Article 815 states that for offenses not provided for in Article 814, guilty, guilty of a lesser and included grade of the offense, and not guilty are responsive verdicts.

An attempt is a separate but lesser grade of the intended crime. LSA-R.S. 14:27C provides:

"An attempt is a separate but lesser grade of the intended crime; and any person may be convicted of an attempt to commit a crime, although it appears on the trial that the crime intended or attempted was actually perpetrated by such person in pursuance of such attempt."

Clearly, therefore, attempted participation in a riot is a responsive verdict to participation in a riot.

For the reasons assigned, I respectfully dissent.


1. The record reflects that the State used at least six of its twelve peremptory challenges to exclude blacks. Based on his recollection at the time of the hearing on the motions, the trial judge agreed with the defendant's contentions that all or substantially all of the State's peremptories were used to remove blacks from the jury.
2. "* * * This is not to say that a defendant attacking the prosecutor's use of peremptory challenges over a period of time need elicit an admission from the prosecutor that discrimination accounted for his rejection of Negroes, any more than a defendant attacking jury selection need obtain such an admission from the jury commissioners. But the defendant must, to pose the issue, show the prosecutor's systematic use of peremptory challenges against Negroes over a period of time. * * *" Swain v. Alabama, 380 U.S. 202, 227, 85 S.Ct. 824, 839, 13 L.Ed.2d 759, 776 (1965).
3. 294 U.S. 587, 55 S.Ct. 579, 79 L.Ed. 1074 (1925).
4. 332 U.S. 463, 68 S.Ct. 184, 92 L.Ed. 76 (1947).
5. 376 U.S. 773, 84 S.Ct. 1032, 12 L.Ed.2d 77 (1964).
6. The dissent argues, however, that the Court's reasoning "overlooks the fact that the total exclusion of Negroes from juries in Talladega County results from the interlocking of an inadequate venire selection system, for which the State concededly is responsible, and the use of peremptory challenges." 380 U.S. at 241, 85 S.Ct. 824, 847 (Goldberg, J., dissenting).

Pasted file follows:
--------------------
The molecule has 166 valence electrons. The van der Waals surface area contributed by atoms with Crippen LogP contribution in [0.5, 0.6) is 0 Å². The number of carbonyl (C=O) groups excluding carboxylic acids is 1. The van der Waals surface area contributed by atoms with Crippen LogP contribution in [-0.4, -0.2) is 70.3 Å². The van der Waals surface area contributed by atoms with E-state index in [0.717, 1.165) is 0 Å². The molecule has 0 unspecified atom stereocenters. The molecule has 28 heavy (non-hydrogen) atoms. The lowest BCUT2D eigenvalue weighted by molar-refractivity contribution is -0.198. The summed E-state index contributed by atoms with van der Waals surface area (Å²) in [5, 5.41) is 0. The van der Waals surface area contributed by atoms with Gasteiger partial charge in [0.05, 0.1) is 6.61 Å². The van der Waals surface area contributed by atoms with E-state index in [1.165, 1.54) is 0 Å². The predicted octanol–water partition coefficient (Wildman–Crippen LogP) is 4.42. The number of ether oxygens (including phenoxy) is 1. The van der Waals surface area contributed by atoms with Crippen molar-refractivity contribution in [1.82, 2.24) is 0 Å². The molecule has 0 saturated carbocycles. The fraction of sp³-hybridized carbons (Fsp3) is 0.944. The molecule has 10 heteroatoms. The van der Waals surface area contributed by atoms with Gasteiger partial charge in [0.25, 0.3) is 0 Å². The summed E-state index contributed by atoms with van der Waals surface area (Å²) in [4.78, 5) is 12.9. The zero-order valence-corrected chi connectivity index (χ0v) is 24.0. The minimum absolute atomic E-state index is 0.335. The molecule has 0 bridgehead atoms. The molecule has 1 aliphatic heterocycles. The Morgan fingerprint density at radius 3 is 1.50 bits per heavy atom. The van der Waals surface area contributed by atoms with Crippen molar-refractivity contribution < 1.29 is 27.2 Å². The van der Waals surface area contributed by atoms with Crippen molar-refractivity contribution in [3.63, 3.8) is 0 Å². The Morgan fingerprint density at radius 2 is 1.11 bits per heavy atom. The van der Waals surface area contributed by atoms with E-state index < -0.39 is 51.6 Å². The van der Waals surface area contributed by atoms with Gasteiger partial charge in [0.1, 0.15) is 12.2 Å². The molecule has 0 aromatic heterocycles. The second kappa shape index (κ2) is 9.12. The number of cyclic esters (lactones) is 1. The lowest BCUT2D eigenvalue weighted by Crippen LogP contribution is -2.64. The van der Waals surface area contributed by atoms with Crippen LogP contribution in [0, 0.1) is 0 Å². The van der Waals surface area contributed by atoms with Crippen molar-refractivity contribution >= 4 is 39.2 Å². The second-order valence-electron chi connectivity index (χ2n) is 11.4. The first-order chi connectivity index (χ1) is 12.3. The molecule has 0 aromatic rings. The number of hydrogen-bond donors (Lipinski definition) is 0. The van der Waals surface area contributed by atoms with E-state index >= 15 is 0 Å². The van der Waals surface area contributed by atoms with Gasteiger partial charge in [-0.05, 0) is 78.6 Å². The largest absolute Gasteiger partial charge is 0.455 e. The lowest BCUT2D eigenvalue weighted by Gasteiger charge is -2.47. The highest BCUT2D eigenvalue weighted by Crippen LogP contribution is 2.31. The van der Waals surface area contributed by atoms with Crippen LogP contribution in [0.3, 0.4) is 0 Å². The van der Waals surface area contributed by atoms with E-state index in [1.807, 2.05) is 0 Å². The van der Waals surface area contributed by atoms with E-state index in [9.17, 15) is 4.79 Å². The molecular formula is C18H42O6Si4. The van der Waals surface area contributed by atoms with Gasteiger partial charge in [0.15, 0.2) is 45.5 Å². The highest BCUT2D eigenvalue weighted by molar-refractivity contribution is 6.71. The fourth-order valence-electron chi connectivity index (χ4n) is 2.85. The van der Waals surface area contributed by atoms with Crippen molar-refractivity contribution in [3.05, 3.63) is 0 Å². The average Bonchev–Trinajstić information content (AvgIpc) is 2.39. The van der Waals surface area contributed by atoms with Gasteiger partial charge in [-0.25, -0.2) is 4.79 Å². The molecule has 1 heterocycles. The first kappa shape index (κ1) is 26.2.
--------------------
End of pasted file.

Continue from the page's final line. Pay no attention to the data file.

7. See, Kuhn, Jury Discrimination: The Next Phase, 41 So.Cal.L.Rev. 235 (1968); Mishkin, The Supreme Court, 1964 Term, 79 Harv.L.Rev. 56 (1965); Comment, Swain v. Alabama: A Constitutional Blueprint for the Perpetuation of the All-White Jury, 52 Va.L.Rev. 1157 (1966); Note, 75 Yale L.J. 322 (1965); See also, Swain v. Alabama, 380 U.S. 202, 85 S.Ct. 824, 13 L.Ed.2d 759 (1965) (Goldberg, J., dissenting).
8. See, Barham, The Peremptory Challenge: A Prosecutorial Strategem to Circumvent Due Process, 1 So.L.Rev. 16, 24 (1975); Kuhn, Jury Discrimination: The Next Phase, 41 So.Cal.L. Rev. 235, 288 (1968); Comment, Swain v. Alabama: A Constitutional Blueprint for the Perpetuation of the All-White Jury, 52 Va.L.Rev. 1157 (1966). See also, Swain v. Alabama, 380 U.S. 202, 244, 85 S.Ct. 824, 849, 13 L.Ed.2d 759, 786 (1965) (Goldberg, J., dissenting).
9. See, Kuhn, Jury Discrimination: The Next Phase, 41 So.Cal.L.Rev. 235, 301 (1968); Mishkin, The Supreme Court, 1964 Term, 79 Harv.L. Rev. 56, 137 (1965); Comment, Swain v. Alabama: A Constitutional Blueprint for the Perpetuation of the All-White Jury, 52 Va.L.Rev. 1157 (1966).
10. See, Comment, Swain v. Alabama: A Constitutional Blueprint for the Perpetuation of the All-White Jury, 52 Va.L.Rev. 1157, 1170-73 (1966). Cf. Swain v. Alabama, 380 U.S. 202, 244-45, 85 S.Ct. 824, 13 L.Ed.2d 759, 785-86 (1965) (Goldberg, J., dissenting).
11. See, Barham, The Peremptory Challenge: A Prosecutorial Strategem to Circumvent Due Process, 1 So.L.Rev. 16, 26 (1975); Kuhn, Jury Discrimination: The Next Phase, 41 So.Cal.L. Rev. 235, 290-95 (1966).